Sugar planters want Lina out


 Customs Commissioner Alberto Lina. INQUIRER PHOTO/RICHARD A. REYES

The biggest group of sugar planters and millers nationwide has called for the resignation of Bureau of Customs (BOC) chief Alberto Lina for allegedly allowing sugar smuggling to flourish.

Lina is “no good for the industry and no good for the country,” the head of the Sugar Alliance of the Philippines (SAP), Manuel Lamata, said on Thursday.


Contacted by phone, Lina said: “That’s his right… but I serve at the pleasure of the President.”

In a letter to President Aquino, a copy of which was given to this paper, SAP condemned the “dramatic increase in sugar smuggling during the past four months.”


Smuggling on the rise

That “sadly coincides with the appointment of Commissioner Lina as head of the BOC,” SAP said.

SAP said that in its previous letter to the President on May 23, “we tried to warn your good office that Commissioner Lina’s soft stance on smuggling—as can be gleaned from his well-publicized statement [in Filipino] ‘No more arrests here or there… Be compassionate,’ will be perceived by criminal syndicates as a sign that the ports are now open for ‘business.’”

“We [cited] a concrete example of the resurgence of sugar smuggling with the seizure of 18 shipping containers] consigned to the firm Real Top Enterprises, allegedly owned by a ‘certain Joel Teves,’” it said.

According to SAP, “this Joel Teves was once named publicly by then BOC Commissioner John Sevilla as part of the so-called ‘Big 17,’ a list of suspected smugglers.”

Syndicates emboldened

“These were supposed to be indicators that sugar smuggling was on the rise. Unfortunately, it appears our fears are well-founded,” it said.


SAP claimed that sugar smuggling “has skyrocketed in the past four months as smuggling syndicates have become more confident in trying to bring in contraband even at the Manila International Container Port (MICP), supposed to be our premier port.”

“In fact, during the same period, the BOC’s Intelligence Group—supported by our Sugar Anti-Smuggling Organization—managed to apprehend 122 [shipping containers] filled with smuggled sugar at the MICP alone.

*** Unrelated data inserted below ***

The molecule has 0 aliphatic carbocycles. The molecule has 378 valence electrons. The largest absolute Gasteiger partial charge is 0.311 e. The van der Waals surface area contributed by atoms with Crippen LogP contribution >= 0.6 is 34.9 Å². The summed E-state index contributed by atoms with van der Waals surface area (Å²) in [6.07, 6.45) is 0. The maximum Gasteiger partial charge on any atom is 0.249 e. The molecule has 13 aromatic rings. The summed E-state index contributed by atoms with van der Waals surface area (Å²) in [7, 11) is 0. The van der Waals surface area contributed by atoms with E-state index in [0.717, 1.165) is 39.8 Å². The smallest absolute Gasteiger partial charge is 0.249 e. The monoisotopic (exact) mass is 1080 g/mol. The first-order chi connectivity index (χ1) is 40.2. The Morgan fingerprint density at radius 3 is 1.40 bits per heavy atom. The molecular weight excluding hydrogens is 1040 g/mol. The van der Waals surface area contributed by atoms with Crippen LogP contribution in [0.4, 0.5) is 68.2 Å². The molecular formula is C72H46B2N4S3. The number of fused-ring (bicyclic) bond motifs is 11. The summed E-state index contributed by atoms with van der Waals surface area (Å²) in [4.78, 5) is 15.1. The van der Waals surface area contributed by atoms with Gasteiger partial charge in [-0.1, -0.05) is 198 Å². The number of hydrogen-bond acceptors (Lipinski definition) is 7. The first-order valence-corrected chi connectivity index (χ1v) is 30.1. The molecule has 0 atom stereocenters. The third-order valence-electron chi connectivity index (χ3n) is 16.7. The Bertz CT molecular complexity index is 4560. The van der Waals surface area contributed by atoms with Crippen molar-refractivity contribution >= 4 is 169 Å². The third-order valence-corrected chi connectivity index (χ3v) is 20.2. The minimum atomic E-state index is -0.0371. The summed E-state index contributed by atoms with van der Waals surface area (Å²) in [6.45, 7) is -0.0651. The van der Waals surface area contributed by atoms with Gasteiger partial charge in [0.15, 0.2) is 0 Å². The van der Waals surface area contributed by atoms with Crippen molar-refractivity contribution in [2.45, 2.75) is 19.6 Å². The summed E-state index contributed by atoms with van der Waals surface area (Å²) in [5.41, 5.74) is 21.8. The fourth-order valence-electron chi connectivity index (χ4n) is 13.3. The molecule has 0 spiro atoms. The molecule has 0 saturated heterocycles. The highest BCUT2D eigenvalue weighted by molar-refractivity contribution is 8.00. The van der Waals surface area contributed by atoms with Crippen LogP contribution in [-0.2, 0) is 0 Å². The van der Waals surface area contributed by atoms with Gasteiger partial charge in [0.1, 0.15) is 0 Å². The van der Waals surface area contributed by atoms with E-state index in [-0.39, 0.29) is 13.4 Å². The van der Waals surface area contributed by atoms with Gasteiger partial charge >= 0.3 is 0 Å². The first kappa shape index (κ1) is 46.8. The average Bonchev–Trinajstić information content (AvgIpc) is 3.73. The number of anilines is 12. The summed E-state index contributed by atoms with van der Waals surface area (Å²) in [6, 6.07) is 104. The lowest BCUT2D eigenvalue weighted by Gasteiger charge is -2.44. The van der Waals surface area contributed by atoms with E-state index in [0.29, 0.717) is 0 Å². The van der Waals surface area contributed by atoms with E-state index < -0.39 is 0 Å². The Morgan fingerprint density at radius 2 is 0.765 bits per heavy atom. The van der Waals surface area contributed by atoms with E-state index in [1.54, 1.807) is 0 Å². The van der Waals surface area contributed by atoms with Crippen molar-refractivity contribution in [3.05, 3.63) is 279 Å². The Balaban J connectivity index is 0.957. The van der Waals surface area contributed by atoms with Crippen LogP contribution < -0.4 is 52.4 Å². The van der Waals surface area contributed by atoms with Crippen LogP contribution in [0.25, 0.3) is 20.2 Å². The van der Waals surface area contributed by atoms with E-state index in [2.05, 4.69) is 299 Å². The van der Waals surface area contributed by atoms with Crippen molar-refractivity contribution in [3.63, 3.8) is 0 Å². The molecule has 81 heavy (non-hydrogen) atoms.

There were also sugar smuggling cases in the ports of Cebu and Cagayan de Oro, “where 67 (shipping containers) were apprehended, again during Commissioner Lina’s tenure,” SAP said.

SAP added: “We had hoped that since you are personally aware of the travails of the sugar industry, you would understand the sense of urgency our letter brings. Sugarcane planters and workers are among the most marginalized members in agriculture, receiving minimal government assistance and subsidies through all these years.

“Yet, we remained steadfast in our commitment to ensure the food security of our country amid serious challenges brought about by climate change.”

SAP said it was disheartening “that we have not received any indications that our concerns are being addressed.”

“This perceived inaction creates an unfavorable impression among our stakeholders that the government does not care about the sugar industry. Worse, it emboldens smuggling syndicates and their alleged cohorts at Customs to continue victimizing us,” it said. Jerry E. Esplanada



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TAGS: Alberto Lina, Bureau of Customs, Manuel Lamata, Sugar Alliance of the Philippines, sugar industry, sugar millers, sugar planters, sugar smuggling
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